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With a pen stroke, Mississippi drops Confederate-themed flag


Last updated 6/30/2020 at 5pm

Mississippi Department of Finance and Administration employees Willie Townsend, left, and Joe Brown, attach a Mississippi state flag to the harness before raising it over the Capitol grounds in Jackson, Miss., Tuesday, June 30, 2020. The two men raised about 100 flags, provided by the Secretary of State's office, for people or organizations that purchased a state flag that flew over the grounds. Gov. Tate Reeves will sign a bill Tuesday evening retiring the last state flag with the Confederate battle emblem during a ceremony at the Governor's Mansion. Upon the governor signing the bill, the flag will lose its official status. (AP Photo/Rogelio V. Solis)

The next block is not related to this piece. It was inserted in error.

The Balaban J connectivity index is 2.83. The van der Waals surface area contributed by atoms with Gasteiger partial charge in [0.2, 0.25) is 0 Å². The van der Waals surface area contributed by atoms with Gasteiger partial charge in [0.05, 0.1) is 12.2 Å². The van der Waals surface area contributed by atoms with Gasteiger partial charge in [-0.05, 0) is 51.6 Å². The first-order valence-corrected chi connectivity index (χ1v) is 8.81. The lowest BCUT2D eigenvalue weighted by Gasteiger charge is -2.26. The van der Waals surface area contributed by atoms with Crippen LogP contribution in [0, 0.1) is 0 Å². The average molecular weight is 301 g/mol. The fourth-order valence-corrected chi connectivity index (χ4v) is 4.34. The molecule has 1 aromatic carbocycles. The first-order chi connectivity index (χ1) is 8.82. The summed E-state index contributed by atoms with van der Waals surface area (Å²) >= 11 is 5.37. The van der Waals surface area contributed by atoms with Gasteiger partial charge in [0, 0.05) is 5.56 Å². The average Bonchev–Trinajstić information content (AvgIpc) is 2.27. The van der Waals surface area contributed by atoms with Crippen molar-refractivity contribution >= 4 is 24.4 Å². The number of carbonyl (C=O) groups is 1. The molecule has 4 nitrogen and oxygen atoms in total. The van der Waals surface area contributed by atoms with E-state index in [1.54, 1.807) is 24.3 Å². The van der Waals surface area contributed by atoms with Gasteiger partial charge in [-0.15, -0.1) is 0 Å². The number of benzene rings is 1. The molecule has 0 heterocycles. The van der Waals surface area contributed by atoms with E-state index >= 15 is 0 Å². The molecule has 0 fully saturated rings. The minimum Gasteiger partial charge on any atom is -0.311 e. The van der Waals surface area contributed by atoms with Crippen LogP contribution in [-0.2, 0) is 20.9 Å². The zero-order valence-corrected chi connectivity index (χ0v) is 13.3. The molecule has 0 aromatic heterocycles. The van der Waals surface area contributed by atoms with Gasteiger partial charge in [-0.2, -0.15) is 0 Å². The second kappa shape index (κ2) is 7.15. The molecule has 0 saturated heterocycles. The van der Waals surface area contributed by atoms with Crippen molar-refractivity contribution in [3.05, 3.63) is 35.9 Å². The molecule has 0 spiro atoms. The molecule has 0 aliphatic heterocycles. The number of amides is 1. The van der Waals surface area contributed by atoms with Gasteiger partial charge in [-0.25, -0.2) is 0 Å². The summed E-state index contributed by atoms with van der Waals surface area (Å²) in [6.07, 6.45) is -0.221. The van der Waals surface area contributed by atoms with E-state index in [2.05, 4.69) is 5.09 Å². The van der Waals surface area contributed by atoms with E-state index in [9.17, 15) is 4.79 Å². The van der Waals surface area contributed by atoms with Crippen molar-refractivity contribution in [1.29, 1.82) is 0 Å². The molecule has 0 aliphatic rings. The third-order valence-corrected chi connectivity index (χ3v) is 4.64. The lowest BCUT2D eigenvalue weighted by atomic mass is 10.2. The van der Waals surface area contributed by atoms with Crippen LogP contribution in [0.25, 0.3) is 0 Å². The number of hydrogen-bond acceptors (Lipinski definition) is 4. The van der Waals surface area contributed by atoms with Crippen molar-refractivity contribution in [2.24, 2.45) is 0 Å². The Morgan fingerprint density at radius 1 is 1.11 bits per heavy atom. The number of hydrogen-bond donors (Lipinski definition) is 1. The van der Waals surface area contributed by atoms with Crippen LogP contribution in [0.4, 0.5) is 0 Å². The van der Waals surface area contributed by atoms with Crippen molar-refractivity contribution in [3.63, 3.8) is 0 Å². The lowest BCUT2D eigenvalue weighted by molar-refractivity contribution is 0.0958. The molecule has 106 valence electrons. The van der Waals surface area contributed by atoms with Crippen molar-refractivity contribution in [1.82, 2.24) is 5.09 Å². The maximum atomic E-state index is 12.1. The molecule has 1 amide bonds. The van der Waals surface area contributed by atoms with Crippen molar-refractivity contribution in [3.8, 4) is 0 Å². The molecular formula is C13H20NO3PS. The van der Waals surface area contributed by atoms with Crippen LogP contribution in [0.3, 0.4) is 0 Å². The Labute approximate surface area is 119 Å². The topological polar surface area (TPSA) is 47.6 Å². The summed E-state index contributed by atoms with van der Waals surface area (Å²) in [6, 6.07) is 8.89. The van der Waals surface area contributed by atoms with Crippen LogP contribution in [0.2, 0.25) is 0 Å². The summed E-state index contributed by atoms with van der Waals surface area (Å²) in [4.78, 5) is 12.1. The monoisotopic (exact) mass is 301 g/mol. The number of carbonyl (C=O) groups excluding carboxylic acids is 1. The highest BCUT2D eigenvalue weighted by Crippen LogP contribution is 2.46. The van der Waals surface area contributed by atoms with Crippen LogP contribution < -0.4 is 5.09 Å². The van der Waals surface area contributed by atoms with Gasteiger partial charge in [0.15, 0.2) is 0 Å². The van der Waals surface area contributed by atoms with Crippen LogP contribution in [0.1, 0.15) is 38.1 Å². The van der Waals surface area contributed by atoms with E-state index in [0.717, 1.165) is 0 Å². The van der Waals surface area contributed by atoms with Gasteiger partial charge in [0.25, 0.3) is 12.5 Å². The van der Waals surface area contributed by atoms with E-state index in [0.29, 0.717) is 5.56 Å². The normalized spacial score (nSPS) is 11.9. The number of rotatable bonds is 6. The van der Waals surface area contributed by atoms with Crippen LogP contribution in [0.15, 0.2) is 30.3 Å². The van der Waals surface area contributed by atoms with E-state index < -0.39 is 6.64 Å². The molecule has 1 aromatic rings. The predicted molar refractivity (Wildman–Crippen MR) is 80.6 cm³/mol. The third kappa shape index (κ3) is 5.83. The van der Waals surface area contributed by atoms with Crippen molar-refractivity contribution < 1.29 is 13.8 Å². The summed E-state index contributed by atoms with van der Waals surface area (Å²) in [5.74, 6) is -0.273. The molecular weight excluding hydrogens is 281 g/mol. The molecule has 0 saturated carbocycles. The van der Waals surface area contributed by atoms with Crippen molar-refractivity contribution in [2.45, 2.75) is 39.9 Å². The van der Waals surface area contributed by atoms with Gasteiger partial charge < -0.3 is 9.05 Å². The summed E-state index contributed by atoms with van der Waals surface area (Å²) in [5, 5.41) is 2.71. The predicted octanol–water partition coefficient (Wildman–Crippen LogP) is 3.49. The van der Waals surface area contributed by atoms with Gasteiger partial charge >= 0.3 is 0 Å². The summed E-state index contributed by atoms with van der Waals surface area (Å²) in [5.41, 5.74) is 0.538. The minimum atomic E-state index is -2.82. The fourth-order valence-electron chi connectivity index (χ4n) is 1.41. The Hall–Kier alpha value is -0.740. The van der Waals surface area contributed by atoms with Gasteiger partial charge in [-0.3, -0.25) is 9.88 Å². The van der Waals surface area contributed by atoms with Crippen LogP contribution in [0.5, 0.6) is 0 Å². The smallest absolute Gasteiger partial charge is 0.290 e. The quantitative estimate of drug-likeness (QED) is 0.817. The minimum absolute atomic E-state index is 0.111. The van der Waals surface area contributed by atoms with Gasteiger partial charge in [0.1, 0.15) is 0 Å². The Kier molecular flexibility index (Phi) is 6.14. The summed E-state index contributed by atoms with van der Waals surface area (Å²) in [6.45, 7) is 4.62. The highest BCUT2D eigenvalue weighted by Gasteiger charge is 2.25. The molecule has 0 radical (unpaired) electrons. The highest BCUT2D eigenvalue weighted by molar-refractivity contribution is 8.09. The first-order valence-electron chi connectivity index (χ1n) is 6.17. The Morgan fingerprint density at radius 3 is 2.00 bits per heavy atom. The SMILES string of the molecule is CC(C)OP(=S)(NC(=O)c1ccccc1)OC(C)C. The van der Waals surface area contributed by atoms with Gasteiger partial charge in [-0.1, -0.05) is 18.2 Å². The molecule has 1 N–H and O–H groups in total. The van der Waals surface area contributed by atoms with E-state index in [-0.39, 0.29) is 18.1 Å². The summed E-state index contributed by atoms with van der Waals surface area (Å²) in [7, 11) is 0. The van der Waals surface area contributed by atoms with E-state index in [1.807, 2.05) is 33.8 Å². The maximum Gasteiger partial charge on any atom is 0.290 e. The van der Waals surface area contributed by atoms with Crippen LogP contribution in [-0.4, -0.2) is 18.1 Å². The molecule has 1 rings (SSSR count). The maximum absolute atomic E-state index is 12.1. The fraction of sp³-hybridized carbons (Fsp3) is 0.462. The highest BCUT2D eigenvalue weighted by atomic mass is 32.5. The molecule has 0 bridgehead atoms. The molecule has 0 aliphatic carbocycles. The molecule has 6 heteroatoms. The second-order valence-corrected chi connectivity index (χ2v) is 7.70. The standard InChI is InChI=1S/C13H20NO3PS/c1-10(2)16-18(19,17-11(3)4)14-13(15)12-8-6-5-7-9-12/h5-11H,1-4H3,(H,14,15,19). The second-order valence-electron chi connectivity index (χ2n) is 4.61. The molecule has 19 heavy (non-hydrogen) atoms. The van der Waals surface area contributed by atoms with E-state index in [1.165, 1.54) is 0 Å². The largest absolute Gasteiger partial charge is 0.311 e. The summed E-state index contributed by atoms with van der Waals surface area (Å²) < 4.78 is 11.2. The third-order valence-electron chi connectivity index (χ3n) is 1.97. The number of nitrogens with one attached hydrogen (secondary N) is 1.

Associated Press

JACKSON, Miss. (AP) - With a stroke of the governor's pen, Mississippi is retiring the last state flag in the U.S. with the Confederate battle emblem - a symbol that's widely condemned as racist.

Republican Gov. Tate Reeves signed the historic bill on Tuesday afternoon that takes the 126-year-old state flag out of law, immediately removing official status for the banner that has been a source of division for generations.

"This is not a political moment to me but a solemn occasion to lead our Mississippi family to come together, to be reconciled, and to...

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